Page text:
Wines made by Sommeliers

Today we happily share with you the thoughts of Matteo Montone (World Best Young Sommelier 2019) in reference to wines Made by Sommeliers where he mentioned El Mago Red as a unique gem recently discovered.

Spain, long recognised as one of the three cornerstones of European wine production has not received the same acclaim as most French and many Italian wines based on the fact that in the past and still in recent times most Spanish wines were produced and sold in bulk, but, luckily now, with new wine-makers, modern wine-making, allied to developments in international cuisine, Spain offers some very good wines at affordable and very competitive prices:

In words of Matteo Montone;

  1. Franck Massard – El Mago RangeLast summer I was honoured to personally meet Frank Massard (UK Sommelier of the year 1996) in Terra Alta (Catalunya) where he produces El Mago wine. El Mago takes the name after his 2 children, Maya and Hugo.Frank was a very talented French Sommelier. After many years spent on the restaurant floor he left  to pursue his dream to make his own wine. He fell in love with Spanish wines and started to work with small growers in Spain, especially in Catalunya.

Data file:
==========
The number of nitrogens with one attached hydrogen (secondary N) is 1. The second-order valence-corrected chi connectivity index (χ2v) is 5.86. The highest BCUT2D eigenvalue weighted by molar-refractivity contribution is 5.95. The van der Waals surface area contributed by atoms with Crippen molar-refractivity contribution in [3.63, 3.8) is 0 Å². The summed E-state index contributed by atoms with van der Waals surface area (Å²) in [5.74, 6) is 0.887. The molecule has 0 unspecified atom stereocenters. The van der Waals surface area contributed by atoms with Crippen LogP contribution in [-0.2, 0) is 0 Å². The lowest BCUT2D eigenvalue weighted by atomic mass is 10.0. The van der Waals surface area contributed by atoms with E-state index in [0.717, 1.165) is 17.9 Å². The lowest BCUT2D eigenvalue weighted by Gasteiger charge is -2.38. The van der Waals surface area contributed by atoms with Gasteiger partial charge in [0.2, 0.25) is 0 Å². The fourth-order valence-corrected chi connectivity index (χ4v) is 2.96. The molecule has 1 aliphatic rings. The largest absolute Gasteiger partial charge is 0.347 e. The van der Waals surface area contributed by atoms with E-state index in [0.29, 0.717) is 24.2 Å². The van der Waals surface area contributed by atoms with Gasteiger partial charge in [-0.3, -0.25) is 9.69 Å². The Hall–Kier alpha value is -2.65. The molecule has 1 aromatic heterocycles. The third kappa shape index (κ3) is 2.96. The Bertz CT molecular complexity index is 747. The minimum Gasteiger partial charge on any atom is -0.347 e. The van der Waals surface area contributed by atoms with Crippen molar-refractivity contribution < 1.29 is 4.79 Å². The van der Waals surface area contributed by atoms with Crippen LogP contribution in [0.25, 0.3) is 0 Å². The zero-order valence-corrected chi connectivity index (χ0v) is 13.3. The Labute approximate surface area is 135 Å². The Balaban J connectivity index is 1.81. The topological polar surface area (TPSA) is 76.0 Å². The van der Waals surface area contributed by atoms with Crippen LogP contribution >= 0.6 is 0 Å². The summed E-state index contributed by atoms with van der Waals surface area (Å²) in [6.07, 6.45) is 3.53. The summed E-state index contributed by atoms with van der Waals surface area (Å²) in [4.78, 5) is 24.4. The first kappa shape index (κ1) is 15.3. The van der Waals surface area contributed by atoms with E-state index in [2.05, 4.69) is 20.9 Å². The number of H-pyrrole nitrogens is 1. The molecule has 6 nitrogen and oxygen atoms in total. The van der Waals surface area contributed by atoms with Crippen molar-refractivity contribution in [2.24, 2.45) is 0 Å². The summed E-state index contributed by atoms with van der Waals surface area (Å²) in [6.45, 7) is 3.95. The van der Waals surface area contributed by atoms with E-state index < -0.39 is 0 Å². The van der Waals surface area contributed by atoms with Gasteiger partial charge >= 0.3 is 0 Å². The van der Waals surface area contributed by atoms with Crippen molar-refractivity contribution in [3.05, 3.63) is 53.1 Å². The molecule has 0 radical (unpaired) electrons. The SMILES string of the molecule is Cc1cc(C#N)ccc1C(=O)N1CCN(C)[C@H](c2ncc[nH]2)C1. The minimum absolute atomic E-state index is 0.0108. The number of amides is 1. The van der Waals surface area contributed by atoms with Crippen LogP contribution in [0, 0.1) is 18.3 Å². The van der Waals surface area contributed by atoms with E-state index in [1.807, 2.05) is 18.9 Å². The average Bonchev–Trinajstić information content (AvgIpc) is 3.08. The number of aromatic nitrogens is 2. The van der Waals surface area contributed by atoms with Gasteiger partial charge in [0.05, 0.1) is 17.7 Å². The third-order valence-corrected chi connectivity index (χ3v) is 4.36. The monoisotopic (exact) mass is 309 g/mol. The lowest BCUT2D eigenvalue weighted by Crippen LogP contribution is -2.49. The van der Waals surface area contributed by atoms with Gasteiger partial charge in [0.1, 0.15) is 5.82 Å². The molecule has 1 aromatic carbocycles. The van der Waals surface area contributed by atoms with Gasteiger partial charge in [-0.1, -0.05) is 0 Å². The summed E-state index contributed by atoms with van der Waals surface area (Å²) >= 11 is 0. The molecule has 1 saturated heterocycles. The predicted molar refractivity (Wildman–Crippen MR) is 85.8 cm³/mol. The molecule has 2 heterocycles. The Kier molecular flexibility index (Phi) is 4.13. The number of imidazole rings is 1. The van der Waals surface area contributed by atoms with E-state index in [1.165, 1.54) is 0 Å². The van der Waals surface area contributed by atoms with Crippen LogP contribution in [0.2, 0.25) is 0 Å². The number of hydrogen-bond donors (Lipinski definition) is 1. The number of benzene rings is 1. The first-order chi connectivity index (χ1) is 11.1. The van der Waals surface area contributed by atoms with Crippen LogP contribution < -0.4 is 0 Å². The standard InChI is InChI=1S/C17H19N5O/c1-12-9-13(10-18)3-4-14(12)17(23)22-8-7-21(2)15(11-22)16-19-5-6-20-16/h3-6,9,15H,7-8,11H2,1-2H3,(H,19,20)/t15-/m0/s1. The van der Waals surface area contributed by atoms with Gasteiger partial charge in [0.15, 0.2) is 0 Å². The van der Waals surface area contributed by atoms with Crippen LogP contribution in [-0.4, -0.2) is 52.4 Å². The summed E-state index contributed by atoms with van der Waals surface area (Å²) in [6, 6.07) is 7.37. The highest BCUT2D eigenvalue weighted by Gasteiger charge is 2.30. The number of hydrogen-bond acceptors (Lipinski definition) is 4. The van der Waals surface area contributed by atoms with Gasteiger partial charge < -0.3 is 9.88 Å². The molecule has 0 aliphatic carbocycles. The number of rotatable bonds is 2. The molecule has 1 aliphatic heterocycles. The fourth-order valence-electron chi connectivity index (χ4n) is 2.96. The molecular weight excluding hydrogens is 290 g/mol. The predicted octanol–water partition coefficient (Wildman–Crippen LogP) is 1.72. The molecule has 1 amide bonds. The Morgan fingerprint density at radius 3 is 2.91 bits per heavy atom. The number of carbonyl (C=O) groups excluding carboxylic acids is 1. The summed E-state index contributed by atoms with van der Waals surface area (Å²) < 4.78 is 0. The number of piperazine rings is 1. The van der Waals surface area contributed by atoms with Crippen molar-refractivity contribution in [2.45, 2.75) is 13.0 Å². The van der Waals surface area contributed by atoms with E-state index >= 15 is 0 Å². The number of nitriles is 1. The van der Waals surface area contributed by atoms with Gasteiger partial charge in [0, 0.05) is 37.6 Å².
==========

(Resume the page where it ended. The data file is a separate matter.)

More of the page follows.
El Mago has a very small production of around 10,000 bottles in Terra Alta, where Frank works with very old Garnacha vines, organically grown. The wine is aged for 6 months in stainless steel.

    The wine is fruit driven, showing aromas of fresh strawberries and cranberries. The tannins are silky with a refreshing mineral undertow.

    I recommend to serve this wine at a relatively cool and fresh temperature of 16 degrees in a Burgundy Riedel glass, so you fully appreciate the lovely aromas.

    Traditionalists might be surprised that I would match this with Grilled Salmon, served with olives and ginger sauce. Believe me: the wine tannins and acidity counterbalance the rich meat and oils of the salmon, while the  spicy flavours in the wine complement the sauce – always a more significant consideration when pairing wines and foods than the ‘colour’ of the ‘meat’.

Cheers on that!

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